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Preventing Teen Suicide a Tough Challenge

Spotting it, stopping it a tall order for health-care professionals, experts say

WEDNESDAY, Dec. 27, 2006 (HealthDay News) -- Suicide is the third leading cause of death among teens, but doctors are far from figuring out how to spot and treat teens who might try to take their own lives.

Making a mistake can cost a life, warn two perspective pieces in the Dec. 28 issue of the New England Journal of Medicine.

Even when suicide risk is recognized, in the current climate of confusion over what antidepressants can or cannot do for young people, treatment becomes another major hurdle, the authors note.

"Suicidal behavior almost always occurs in psychiatric cases, but not all psychiatric cases commit suicide," explained Dr. David Brent, a professor of psychiatry at the University of Pittsburgh School of Medicine and co-author of the first article. "We're trying to figure who is at risk and understand more of the causes for treatment and prevention. Identification of risk is not helpful unless we can do something about it."

Weighing many of the traditional risk factors -- mood disorders, alcohol abuse, recent loss of a loved one, and family history of suicidal behavior -- may not be enough.

The key, Brent argued, could be a trait called "impulsive aggression," defined as "the tendency to respond to provocation or frustration with hostility or aggression."

"A tendency to be impulsive-aggressive in combination with depressed mood increases the risk for suicide behavior," Brent said. "The treatment [in this case] may be different than the treatment for depression."

Impulsive aggression has been associated with suicidal behavior even within groups of patients with similar diagnoses. Impulsive aggression increases the likelihood that a person will act on suicidal thoughts. These youngsters have difficulty assessing risks and generating appropriate alternatives when facing problems. And the tendency to such behavior often runs in families.

More successful treatments would improve people's ability to generate these alternatives or better assess risks and benefits.

But the considerable complexity of each individual case must be considered within the current treatment climate, the second NEJM article points out.

In 2004, the U.S. Food and Drug Administration slapped a "black box" warning on popular selective serotonin reuptake inhibitor (SSRI) drugs such as Prozac, Paxil, Celexa and Zoloft, warning of the possible risk of suicidality in pediatric users.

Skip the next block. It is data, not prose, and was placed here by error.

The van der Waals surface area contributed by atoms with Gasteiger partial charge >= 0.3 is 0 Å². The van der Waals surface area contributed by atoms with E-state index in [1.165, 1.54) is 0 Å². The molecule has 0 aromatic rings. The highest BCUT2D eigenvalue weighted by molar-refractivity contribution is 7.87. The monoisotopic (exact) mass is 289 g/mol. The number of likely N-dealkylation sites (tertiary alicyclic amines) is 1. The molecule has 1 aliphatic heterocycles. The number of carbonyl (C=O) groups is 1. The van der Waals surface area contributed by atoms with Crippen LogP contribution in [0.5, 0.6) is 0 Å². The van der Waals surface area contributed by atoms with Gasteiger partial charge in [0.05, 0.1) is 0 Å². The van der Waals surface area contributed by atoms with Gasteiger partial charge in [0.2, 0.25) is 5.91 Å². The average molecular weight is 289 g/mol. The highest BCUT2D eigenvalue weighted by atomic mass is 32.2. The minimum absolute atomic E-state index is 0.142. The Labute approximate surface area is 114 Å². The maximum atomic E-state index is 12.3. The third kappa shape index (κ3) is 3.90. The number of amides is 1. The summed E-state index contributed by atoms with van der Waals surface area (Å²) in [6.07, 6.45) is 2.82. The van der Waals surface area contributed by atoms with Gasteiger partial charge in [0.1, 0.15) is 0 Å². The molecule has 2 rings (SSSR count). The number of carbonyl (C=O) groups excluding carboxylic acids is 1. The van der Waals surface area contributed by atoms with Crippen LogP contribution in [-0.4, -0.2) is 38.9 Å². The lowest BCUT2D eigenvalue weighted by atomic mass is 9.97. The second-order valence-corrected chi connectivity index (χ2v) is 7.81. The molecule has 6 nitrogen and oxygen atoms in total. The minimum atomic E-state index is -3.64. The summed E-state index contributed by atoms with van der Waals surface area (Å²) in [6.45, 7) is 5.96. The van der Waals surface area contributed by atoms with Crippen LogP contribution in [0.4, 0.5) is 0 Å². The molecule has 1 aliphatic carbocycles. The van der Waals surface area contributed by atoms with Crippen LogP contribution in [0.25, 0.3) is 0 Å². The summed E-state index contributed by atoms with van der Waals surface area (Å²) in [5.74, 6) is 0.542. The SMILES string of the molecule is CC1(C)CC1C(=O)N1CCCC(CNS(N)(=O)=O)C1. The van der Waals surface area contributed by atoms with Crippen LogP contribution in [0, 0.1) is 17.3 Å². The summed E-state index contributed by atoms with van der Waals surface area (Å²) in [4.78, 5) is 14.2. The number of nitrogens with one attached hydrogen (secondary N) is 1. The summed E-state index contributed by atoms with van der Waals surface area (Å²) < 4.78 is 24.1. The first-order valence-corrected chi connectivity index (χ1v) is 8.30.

In July 2005, the FDA issued a public health advisory raising the possibility that the risk also applied to adults taking SSRIs, after several studies pointed that way.

Those actions have been followed by conflicting research on the risk of these drugs, with some studies showing an increased risk for suicidality and others showing a reduced risk.

And while the FDA did not prohibit the use of antidepressants in this age group, instead advising more follow-up, there has been an unintended consequence to the new directive.

According to the second article, after the initial advisory was issued, prescriptions for antidepressants for children and adolescents plunged by nearly 25 percent, while the rate of appropriate follow-up care showed no improvement.

For every 10,000 children and adolescents who begin taking antidepressants, about six will die by suicide during the next six months and another 30 will be hospitalized after a serious suicide attempt, the article stated. Some 3,000 will stop taking their medication within a few weeks, 4,000 will never return for a follow-up visit, and 6,000 will not recover from depression during the next six months, the article noted.

But the picture is not all bleak.

"The suicide rate, until recently, was decreasing in adolescents, so something was going well," Brent said. "It may have had to do with the treatment of depression and difficulty getting access to guns. People are also more aware and willing to get help. That is reason for hope, but the rate is still too high and there are things we can do."

More information

The U.S. National Institute of Mental Health has more on treating mental disorders in children.

SOURCES: David Brent M.D., professor, psychiatry, University of Pittsburgh School of Medicine; Dec. 28, 2006, New England Journal of Medicine
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